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Bed Rest
Claire Mazzia, MSc & Kelsey McLaughlin, PhD

Bed rest is sometimes recommended for pregnant women who are at high-risk of preterm birth and other pregnancy complications. However, recent research suggests that bed rest may not minimize health risks during pregnancy.

Keep reading to learn more about bed rest!

What is bed rest?

Bed rest during pregnancy is an intervention that can be recommended by medical professionals for a pregnant woman to limit her movement. Activity restriction and bed rest are two terms that are often used interchangeably to describe medically prescribed decreases in mobility as neither have standard definitions, however, bed rest refers to very restricted physical activity.

Bed rest emerged in the 1800s as a treatment for various diseases. Prior to the 1800s, people who were sick rarely stayed in bed, as it was necessary for most to work and it was considered shameful to rest. During the 19th and 20th century, doctors wrote about the benefits of rest to promote healing, and bed rest became frequently used in medical practice. However, it was noted that some patients who were under bed rest for long periods of time experienced unwanted side effects due to immobility.

Bed rest is typically defined as remaining in bed with the exception of bathing and bathroom use.

Bed rest is sometimes recommended by doctors for women who are at increased risk of delivering their baby preterm (before 37 weeks of gestation) and other complications, such as vaginal bleeding, short cervical length, preterm premature rupture of membranes (PPROM) and hypertensive disorders of pregnancy.

Woman in Bed

Bed rest recommendations

The Society of Maternal Fetal Medicine (SMFM) does not recommend bed rest be prescribed for patients with fetal growth restriction, preterm premature rupture of membranes or high blood pressure during pregnancy.

Interestingly, the American College of Obstetricians and Gynecologists (ACOG) and the Society of Obstetricians and Gynecologists (SOGC) do not have guidelines for bed rest. These societies state that there is not enough evidence to support eliminating bed rest as a treatment option, however, the ACOG states that minimizing activity is preferred to bed rest. 

How common is bed rest?

A survey of Canadian healthcare professionals showed that the majority of obstetricians (65%), family practitioners (70%) and midwives (52%) who took part in the survey recommended bed rest at home for pregnant women at risk of preterm birth. Bed rest in hospital was less commonly recommended for high-risk pregnant women.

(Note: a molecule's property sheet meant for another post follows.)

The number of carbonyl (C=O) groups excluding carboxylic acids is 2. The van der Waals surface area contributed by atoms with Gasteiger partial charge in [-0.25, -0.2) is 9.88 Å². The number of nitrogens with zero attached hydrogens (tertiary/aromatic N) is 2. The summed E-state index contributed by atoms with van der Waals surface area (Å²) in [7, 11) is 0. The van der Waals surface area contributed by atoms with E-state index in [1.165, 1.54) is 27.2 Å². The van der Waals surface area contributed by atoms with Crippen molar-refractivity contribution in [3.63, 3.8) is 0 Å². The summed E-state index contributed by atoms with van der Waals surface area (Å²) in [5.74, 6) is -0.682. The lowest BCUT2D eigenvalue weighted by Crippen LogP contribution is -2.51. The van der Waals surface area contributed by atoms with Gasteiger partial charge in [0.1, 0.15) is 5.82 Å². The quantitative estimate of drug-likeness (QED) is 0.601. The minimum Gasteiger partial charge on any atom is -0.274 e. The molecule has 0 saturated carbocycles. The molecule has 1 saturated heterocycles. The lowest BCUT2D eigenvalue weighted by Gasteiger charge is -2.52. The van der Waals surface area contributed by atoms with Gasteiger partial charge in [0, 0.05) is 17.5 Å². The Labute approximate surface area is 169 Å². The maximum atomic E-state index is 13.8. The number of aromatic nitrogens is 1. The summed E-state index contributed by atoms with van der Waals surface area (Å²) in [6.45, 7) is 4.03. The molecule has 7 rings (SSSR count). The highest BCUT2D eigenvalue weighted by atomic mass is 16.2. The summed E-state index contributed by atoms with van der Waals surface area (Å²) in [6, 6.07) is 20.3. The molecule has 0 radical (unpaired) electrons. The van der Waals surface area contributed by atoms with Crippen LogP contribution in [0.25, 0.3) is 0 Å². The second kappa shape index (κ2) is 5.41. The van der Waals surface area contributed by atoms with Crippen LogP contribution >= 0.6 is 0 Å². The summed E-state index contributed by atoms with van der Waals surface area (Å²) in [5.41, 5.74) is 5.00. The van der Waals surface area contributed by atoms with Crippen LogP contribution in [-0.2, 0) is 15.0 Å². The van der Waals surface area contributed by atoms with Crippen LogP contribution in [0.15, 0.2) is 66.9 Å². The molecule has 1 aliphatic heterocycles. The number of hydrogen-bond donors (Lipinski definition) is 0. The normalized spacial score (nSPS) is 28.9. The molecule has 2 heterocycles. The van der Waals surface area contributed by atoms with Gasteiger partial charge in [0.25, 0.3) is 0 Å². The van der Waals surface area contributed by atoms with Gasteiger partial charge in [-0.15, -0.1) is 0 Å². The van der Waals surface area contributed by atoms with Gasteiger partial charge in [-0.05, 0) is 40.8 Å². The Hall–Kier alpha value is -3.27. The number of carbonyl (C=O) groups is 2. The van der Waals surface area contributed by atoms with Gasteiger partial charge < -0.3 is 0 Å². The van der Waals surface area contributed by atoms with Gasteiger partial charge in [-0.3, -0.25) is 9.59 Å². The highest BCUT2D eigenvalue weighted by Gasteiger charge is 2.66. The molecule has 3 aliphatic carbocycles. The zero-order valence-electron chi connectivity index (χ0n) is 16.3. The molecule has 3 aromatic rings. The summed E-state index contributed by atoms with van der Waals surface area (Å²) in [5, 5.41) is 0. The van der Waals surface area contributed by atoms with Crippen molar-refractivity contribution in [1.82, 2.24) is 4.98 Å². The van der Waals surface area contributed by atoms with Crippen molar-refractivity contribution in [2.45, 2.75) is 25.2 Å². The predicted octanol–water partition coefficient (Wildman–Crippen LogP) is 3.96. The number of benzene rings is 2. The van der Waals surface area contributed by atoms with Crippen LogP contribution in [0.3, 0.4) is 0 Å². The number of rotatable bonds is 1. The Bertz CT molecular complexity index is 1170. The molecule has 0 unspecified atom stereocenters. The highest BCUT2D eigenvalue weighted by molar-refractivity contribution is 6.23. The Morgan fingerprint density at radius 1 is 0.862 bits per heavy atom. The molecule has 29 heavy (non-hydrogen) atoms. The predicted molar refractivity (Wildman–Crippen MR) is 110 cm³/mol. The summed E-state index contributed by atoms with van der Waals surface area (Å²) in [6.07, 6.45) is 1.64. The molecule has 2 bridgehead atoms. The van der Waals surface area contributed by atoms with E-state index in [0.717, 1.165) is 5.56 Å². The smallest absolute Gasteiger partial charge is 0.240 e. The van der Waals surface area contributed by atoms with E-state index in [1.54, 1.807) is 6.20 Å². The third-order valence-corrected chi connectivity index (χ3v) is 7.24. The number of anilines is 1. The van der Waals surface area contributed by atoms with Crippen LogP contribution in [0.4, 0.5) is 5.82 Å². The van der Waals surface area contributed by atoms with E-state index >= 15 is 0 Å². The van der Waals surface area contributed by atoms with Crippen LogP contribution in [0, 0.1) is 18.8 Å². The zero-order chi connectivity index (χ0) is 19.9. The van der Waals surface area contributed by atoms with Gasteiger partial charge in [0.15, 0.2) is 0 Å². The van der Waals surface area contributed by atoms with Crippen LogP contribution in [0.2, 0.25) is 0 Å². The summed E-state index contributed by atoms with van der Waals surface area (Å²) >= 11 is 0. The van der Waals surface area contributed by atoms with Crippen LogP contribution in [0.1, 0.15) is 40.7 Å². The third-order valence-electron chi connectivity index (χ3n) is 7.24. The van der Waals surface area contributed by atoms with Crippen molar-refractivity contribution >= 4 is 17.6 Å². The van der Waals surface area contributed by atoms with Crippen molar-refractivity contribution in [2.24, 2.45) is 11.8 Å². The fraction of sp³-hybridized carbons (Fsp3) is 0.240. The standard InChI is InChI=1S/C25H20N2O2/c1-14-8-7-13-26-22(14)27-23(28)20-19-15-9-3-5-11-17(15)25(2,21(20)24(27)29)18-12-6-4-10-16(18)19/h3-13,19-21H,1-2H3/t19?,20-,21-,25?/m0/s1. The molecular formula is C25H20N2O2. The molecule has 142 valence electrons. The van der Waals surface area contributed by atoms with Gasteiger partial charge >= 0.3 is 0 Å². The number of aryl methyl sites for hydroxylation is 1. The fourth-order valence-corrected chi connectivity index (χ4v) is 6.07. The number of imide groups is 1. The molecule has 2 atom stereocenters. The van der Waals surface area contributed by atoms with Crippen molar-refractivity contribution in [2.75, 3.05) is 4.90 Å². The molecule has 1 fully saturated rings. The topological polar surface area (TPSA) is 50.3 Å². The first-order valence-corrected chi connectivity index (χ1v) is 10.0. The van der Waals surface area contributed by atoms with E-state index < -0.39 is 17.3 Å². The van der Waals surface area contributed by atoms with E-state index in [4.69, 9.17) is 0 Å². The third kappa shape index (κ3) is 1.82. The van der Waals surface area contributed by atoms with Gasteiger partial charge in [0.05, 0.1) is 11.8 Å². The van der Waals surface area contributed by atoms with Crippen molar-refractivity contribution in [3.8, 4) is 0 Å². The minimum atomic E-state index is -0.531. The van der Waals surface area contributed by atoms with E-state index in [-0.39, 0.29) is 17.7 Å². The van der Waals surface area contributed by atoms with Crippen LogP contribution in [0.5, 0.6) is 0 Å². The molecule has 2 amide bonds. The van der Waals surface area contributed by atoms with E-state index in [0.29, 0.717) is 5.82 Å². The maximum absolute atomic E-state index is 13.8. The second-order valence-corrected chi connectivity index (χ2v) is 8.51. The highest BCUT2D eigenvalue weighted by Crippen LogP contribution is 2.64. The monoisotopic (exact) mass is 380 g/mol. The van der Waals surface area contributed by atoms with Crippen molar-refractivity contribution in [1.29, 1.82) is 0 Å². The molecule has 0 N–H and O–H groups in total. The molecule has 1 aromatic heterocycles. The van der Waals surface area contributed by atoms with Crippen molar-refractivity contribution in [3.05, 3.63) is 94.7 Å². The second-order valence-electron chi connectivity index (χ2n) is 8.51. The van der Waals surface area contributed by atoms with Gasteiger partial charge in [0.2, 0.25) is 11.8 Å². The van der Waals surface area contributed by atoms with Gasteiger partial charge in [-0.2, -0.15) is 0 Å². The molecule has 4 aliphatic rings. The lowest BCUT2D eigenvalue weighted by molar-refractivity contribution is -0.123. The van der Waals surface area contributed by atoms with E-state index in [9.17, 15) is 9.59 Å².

However, 2/3 of these professionals felt that bed rest was fair-to-poor for the prevention of preterm birth.

Is bed rest beneficial? 

Recent studies have determined that bed rest:

  • Does not prevent preterm birth

  • Does not prevent hypertensive disorders of pregnancy, gestational diabetes, miscarriage, Cesarean delivery, fetal death and admission of the infant to the neonatal ICU

  • Is associated with lower infant birthweight and earlier gestational age at delivery in women with preterm premature rupture of membrane (PPROM)

  • Is associated with increased risk of very preterm birth (less than 32 weeks of gestation) in developed countries such as Canada


Bed rest is also associated with additional physical adverse effects, including loss of muscle tone, constipation, increased risk of blood clots, increased risk of infection and insomnia or fatigue

Psychological impacts of bed rest


Bed rest has been found to negatively influence mental health due to its impact on financial security and personal responsibilities.


Bed rest is associated with:


  • Depression

  • Boredom

  • Difficulty concentrating

  • Increased stress, particularly related to familial responsibilities

  • Loss of income

Olive Tree
Mother and Daughter

Why is bed rest still considered as a treatment option by some doctors, considering the evidence against the potential value of bed rest?


A recent commentary in the Journal of Obstetrics and Gynaecology Canada addresses this question. The authors suggests the following: if there is a pregnant patient at risk of an adverse outcome during a pregnancy, it may feel better to do something (even if it may not help or even make things worse) than to do nothing.


There are also many cases where bed rest was prescribed and the pregnant patient had a healthy baby, a positive outcome which the patient and her physicians may falsely be due to a reduction in activity when she would have had a healthy pregnancy anyway. Anecdotal evidence can be misleading and is not a reliable method to determine whether interventions are effective.



Bed rest is sometimes recommended for the prevention of preterm birth, and other pregnancy complications. However, recent research suggests that bed rest does not minimize health risks during pregnancy, with some research showing that bed rest may have negative effects on maternal physical and mental health.


Every woman and every pregnancy is unique. Pregnant women should speak to their healthcare provider to ensure maternal and fetal safety. This article is meant to provide readers with current information and opinions. All medical and treatment decisions should be discussed with your healthcare provider.

This article was written by Claire Mazzia and Dr. Kelsey McLaughlin and edited by Dr. Kelsey McLaughlin and Dr. Melanie Audette.

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